Trump Advisor Files Lawsuit After Being Called to Testify for January 6 and Refusing to Without Fmr President’s Approval
Advisor to former President Trump, Peter Navarro, is showing an extraordinary amount of loyalty to his once-boss. Navarro was subpoenaed
Advisor to former President Trump, Peter Navarro, is showing an extraordinary amount of loyalty to his once-boss.
Navarro was subpoenaed to testify before the Jan 6 committee, but says that only the former President has the power to compel him to speak about those matters.
It's a sigh of relief for a President who feels beset and embattled as the circle closest to him during his presidency is called in to testify one by one.
Navarro Clams Up
The committee investigating the attempted insurrection on Jan 6 has been heating up in recent months, but mostly producing chaos.
Those close to the former President are mostly refusing to cooperate, leaving the committee frustrated and still seeking answers. Former advisor Navarro has joined the rank of those refusing to speak, but instead of outright refusing – he's given a reason.
According to Navarro, only the former President has the right to approve his ability to discuss sensitive matters. It's a ploy being used by several of Trump's former inner circle, and so far it's frustrated the January 6 panel's ability to piece together who knew what when. Navarro is filing a lawsuit against the committee now, requiring them to provide a remedy rather than continue to punish him for what he sees as his legal due.
Business Insider writes, "Navarro disclosed the latest subpoena against him in the draft of a lawsuit that details complaints against the January 6 House Committee, House Speaker Nancy Pelosi, and the US attorney for the District of Columbia, Matt Graves.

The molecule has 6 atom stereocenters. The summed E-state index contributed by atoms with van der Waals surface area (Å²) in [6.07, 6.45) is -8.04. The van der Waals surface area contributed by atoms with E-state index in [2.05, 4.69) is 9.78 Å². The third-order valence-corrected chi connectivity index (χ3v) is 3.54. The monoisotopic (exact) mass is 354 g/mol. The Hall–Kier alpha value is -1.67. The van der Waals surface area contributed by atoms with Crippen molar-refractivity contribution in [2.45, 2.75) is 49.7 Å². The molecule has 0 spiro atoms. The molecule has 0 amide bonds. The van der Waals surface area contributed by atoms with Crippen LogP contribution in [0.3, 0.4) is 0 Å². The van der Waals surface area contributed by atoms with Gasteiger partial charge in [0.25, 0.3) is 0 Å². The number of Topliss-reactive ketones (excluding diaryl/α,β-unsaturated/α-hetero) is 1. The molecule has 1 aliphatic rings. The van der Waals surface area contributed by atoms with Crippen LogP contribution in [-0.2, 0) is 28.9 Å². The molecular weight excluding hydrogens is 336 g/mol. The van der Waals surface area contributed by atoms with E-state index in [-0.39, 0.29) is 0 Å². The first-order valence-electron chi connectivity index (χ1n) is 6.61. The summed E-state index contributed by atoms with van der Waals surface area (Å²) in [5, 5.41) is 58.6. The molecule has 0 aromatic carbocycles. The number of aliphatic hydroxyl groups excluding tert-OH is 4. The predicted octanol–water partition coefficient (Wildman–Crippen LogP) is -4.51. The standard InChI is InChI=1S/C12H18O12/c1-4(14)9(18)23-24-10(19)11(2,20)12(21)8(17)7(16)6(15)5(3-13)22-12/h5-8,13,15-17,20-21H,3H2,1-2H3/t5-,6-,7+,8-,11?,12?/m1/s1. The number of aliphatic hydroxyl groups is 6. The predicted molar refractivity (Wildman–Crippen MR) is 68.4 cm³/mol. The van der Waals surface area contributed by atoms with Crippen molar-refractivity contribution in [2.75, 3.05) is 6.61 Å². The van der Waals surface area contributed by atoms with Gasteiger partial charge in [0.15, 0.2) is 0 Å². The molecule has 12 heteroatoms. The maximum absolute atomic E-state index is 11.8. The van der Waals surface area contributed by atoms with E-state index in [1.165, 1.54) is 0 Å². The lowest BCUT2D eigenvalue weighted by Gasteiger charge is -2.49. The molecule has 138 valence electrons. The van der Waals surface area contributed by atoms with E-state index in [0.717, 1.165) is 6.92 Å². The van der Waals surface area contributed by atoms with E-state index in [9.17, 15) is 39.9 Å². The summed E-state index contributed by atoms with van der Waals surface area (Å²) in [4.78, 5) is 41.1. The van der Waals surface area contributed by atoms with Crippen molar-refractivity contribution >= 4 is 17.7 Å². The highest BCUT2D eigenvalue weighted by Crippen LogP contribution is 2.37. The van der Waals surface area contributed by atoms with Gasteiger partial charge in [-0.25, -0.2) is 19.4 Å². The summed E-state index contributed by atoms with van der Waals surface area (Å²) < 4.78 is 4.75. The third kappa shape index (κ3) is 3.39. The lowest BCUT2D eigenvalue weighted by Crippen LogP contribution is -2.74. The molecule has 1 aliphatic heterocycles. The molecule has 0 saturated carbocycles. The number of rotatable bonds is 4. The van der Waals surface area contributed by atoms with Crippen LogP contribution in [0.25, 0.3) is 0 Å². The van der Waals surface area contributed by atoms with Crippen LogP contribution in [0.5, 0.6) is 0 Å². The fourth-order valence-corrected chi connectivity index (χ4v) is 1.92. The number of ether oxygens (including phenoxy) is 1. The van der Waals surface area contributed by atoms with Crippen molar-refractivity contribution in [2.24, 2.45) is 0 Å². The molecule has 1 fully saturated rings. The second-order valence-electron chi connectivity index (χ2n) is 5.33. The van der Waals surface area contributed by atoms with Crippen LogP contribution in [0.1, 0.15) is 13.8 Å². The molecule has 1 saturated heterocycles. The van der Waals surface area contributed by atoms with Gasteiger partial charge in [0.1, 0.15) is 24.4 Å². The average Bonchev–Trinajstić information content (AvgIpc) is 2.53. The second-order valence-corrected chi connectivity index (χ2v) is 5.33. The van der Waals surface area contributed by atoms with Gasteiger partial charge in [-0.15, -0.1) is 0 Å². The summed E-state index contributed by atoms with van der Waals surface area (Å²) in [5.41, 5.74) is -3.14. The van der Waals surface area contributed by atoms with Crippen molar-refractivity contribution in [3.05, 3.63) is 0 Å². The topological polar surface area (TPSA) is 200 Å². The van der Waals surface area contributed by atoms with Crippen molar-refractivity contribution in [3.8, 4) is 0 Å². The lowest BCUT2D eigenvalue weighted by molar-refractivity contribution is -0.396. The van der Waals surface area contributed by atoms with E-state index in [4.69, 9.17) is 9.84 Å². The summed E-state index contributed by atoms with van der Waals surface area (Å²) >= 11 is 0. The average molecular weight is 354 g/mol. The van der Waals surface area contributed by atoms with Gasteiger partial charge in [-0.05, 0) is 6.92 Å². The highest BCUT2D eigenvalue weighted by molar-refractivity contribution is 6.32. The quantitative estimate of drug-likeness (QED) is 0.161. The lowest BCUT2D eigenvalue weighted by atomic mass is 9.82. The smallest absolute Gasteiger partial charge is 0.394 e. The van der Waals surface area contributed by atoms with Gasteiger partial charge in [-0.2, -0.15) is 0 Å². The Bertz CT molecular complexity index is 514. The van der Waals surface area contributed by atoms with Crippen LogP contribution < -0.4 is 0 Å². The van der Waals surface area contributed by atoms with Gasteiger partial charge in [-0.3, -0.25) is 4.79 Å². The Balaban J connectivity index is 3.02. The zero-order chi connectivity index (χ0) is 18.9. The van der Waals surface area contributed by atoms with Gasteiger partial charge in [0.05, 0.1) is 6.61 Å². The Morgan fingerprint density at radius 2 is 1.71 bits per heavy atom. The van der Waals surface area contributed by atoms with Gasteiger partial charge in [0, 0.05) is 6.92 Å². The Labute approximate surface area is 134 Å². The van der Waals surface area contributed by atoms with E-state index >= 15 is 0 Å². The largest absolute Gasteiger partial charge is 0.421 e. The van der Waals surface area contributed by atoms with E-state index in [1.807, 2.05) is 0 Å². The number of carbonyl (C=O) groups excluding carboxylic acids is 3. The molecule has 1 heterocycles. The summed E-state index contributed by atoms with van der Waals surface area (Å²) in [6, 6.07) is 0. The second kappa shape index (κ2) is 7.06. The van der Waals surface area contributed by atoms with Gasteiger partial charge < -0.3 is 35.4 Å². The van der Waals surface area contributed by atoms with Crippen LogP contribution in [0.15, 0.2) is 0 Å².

In the 88-page draft, Navarro said the grand jury subpoena instructed him to produce documents in his possession related to the Capitol attack and records of 'any communications' with former President Donald Trump. The lawsuit seeks to block the grand jury subpoena.
It was served to his house by two FBI agents who 'banged loudly' on his door, Navarro's lawsuit said."
Navarro has refused in the past to cooperate with the panel, despite the fact that the House has found him in contempt. Navarro calls their attempts to strongarm him "unlawful" and describes a slippery slope.
Insider adds, "'Each of the issues raised in the lawsuit — which took several months to prepare – are ripe for the judiciary to address; I find it my duty to raise these issues now rather than submit to the coercion of a kangaroo committee,' Navarro told USA Today."
Navarro will file his lawsuit later today, and plans to represent himself in the case.
Loyal Friends, Indeed
Navarro isn't the only person of consequence believed to have been instrumental in the planning of the Jan 6 storming of the Capitol. And he's not the only person of consequence to refuse to testify.
Just recently, House Minority Leader Kevin McCarthy declined a subpoena. The January 6 panel has expressed hesitancy around subpoenaing their fellow Congresspeople, and have been even more sluggish to impose sanctions or vote to tap them as in contempt.
This may be why three high-profile pro-Trump GOP congressmen are weighing following McCarthy's rebellious path; Representatives Andy Biggs (R-Ariz.), Ronny Jackson (R-Texas) and Mo Brooks (R-Ala.).
Politico reports, "'The Select Committee has learned that several of our colleagues have information relevant to our investigation into the facts, circumstances, and causes of January 6th,' select panel Chair Bennie Thompson (D-Miss.) and Vice Chair Liz Cheney (R-Wyo.) said in a statement.
The two urged their fellow lawmakers to testify: 'We urge our colleagues to join the hundreds of individuals who have shared information with the Select Committee to get to the bottom of what happened on January 6th.'"
But cracking that inner circle may prove impossible for the Jan 6 panel. Trump is nicknamed "Teflon Don" because he has the ability to withstand almost all legal challenges; January 6th may prove no different. That tenacity is owed in large part to the extraordinary loyalty those in his inner circle tend to show.
After Navarro files the lawsuit, the House will have a chance to respond; how they handle Navarro may well set the precedent moving forward as to whether those potentially involved with January 6 may have to speak or if they're entitled to hold their silence.